Back

Should you spend $400 on a flute, or $40,000?

November 7, 2017 by norman lebrecht

6 comments.


The entertaining Flute Channel stages a showdown in Montreal.

If you’re a flutie, you cannot afford to miss this.


Comments (6)

  1. Pianofortissimo says:

    The sound of the dollar!

  2. Bruce says:

    Interesting for a layperson, but nothing in the video is news for a professional. Trying out flutes is always fun though 🙂

    People usually just sound like themselves, no matter what kind of instrument they’re playing. I’ve bought a few new flutes over my career, and I’ve also had periods where my practicing increases or decreases. Nobody’s ever noticed I have a new flute unless I tell them; increased practicing always attracts compliments.

    That said, the quality of the instrument does make a difference: a top-quality racing-car driver would still be a top-quality racing driver if you put him/her behind the wheel of a 1998 Toyota Corolla, but their performance in a race would be limited by what their Corolla was capable of. On the other hand, a Ferrari’s potential would be wasted on someone who could barely drive. (On the other other hand, Ferrari will be happy to take your $200,000+ regardless of your ability as a driver. I remember working with a lady once who liked to talk about her collection of fancy instruments: “I like the Powell for chamber music because it brings out the intimate colors within my sound, but I like my white gold Muramatsu for orchestra because it’s richer and has more carrying power” or some such blather. Meanwhile, she played at the level of a promising 7th-grader. But hey, she was doing her part to keep the flute makers in business!)

    1. herrera says:

      “she played at the level of a promising 7th-grader”

      You should hear her play without her white gold Muramatsu… 😉

  3. BillG says:

    Generalize observation, the better the musician the better the musician can make any instrument sound.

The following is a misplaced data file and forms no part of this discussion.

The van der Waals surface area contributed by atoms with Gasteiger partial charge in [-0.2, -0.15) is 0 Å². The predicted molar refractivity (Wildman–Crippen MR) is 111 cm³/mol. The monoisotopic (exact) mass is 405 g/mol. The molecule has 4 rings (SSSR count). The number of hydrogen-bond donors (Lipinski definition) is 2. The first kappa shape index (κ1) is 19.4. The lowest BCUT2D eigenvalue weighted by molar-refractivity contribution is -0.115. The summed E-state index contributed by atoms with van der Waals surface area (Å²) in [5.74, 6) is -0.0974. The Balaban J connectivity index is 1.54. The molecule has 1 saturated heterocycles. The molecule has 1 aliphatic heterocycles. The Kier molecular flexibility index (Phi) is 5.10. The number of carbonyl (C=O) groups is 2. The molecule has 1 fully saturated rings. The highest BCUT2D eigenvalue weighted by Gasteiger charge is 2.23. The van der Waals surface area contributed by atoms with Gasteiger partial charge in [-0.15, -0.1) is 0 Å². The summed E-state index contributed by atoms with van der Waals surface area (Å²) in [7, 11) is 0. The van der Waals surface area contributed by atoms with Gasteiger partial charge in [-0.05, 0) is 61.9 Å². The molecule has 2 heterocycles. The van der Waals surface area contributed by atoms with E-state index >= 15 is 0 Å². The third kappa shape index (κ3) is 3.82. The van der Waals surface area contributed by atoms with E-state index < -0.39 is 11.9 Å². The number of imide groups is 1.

Several years ago at the International Horn Society annual convention one program was set up to demonstrate whether or not audience could differentiate between different horn manufacturers. Several top players each played a series of four different makes of horns. The audience really weren’t good at telling the differences between the horn, but many could identify some if not all of who was playing the instrument.

  4. Robert Holmén says:

    There is a careful blind test study done with flutes made of widley varying materials, from nickel to gold and everything in between.

    Neither players nor listeners could reliably discern among them.

    (I’d put the link here but when I do the comment is rejected)

    Of course build quality counts but it seems that one need not budget for exotic materials to have a fine flute.

  5. Cyril Blair says:

    Great advice that you should buy the instrument that suits your abilities – before you have any, get a basic instrument. It made me think of Alan Rusbridger, the Guardian editor, who was a mediocre pianist taking up piano again in late middle age with a Fazioli.


Leave a Reply

Your email address will not be published. Required fields are marked *